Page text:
My grandfather, and many cousins on another branch of the family tree hunted, or continue to hunt, but they live out past the boonies when they did. Those people have a legitimate right to have rifles, guns and pistols; the rifles and guns are for specific hunting and the pistol is when you become the hunted out in the wild. They don’t use a lot of ammo because you really only get one clear shot, and after that the animals have made your position. Nobody needs a lot of ammo. One of my cousins though, bought a shit-ton of ammo recently cause the NRA scared him into thinking Obama was going to take away his ability to acquire it. Both of his kids target shoot for the schools team, but I don’t think he hunts anymore. I wanted to tell him he was an idiot for over spending on ammo, but I’m not afraid that he has some. He has a brother that we never see anymore that neither of us would trust with any firearm or even a pen knife. Thus the psych eval would differentiate the two cases. I know many former soldiers and marines who live in impoverished locations, and own a set of firearms that are safely stored and never used. They have some legitimate reason for needing personal protection without being able to name their perceived threat. I wouldn’t infringe them their ability to bear arms; I wouldn’t ever approve of a bazooka, grenades or any explosive or armor piercing devices, but personal firearms, no problem.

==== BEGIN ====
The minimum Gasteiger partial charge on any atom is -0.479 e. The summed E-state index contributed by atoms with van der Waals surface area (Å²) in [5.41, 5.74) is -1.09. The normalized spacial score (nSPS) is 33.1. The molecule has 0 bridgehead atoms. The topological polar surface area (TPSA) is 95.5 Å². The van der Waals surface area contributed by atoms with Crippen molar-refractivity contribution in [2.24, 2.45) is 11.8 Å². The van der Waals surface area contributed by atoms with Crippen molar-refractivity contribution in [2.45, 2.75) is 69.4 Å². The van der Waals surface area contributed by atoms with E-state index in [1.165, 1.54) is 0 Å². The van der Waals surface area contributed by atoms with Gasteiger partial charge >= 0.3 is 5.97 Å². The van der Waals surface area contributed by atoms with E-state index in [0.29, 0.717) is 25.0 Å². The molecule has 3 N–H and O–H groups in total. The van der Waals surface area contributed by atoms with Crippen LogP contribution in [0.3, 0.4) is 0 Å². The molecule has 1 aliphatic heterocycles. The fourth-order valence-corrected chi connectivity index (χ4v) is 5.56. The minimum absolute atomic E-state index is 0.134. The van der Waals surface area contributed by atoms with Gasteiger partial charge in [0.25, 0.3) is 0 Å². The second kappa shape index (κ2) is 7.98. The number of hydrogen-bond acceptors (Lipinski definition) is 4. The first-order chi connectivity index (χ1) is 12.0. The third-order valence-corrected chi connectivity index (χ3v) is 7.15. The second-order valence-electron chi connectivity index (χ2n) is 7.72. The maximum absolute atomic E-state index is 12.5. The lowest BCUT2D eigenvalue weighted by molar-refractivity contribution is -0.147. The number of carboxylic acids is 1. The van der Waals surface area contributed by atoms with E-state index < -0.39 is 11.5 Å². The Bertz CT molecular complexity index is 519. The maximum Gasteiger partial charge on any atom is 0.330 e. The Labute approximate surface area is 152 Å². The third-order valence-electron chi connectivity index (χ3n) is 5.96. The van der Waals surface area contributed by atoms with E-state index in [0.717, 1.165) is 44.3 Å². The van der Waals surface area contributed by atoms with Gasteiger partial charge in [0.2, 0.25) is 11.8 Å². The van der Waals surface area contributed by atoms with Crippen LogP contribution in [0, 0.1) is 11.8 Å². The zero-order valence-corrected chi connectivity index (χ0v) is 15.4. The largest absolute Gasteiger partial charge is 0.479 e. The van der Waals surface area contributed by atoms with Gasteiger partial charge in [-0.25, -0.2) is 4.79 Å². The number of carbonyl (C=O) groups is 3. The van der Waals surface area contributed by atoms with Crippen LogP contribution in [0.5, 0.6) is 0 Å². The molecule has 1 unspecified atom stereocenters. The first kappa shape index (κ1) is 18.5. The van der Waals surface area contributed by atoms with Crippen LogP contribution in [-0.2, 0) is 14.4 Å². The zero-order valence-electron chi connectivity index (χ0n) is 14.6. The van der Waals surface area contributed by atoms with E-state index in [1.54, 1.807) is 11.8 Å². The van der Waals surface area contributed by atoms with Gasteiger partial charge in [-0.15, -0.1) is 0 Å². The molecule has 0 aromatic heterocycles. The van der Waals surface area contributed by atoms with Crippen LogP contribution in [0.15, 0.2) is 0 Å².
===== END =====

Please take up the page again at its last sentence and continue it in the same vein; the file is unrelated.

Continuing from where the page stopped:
I have owned a .44 Mag Revolver and an assault rifle similar to the newer special forces M-16. Blame Clint Eastwood’s “Dirty Harry” and boot camp for those gotta-have-it affections. After buying them and target shooting once, I realized what a stupid investment it was. All that money tied up in a nearly non-transferable object (only diamonds are a worse investment). Traded the assault rifle to an alarm systems guy for some cash plus a car alarm, and sold the revolver to a co-worker that collected things like that and had a legal right to own in New York State. I lost a lot of value on those items; school of hard knocks moment there. My personal protection now is my wit, my compassion for my fellow man, and if needed, my balled up hands to bludgeon somebody; I’m very non-lethal deep down in my psyche.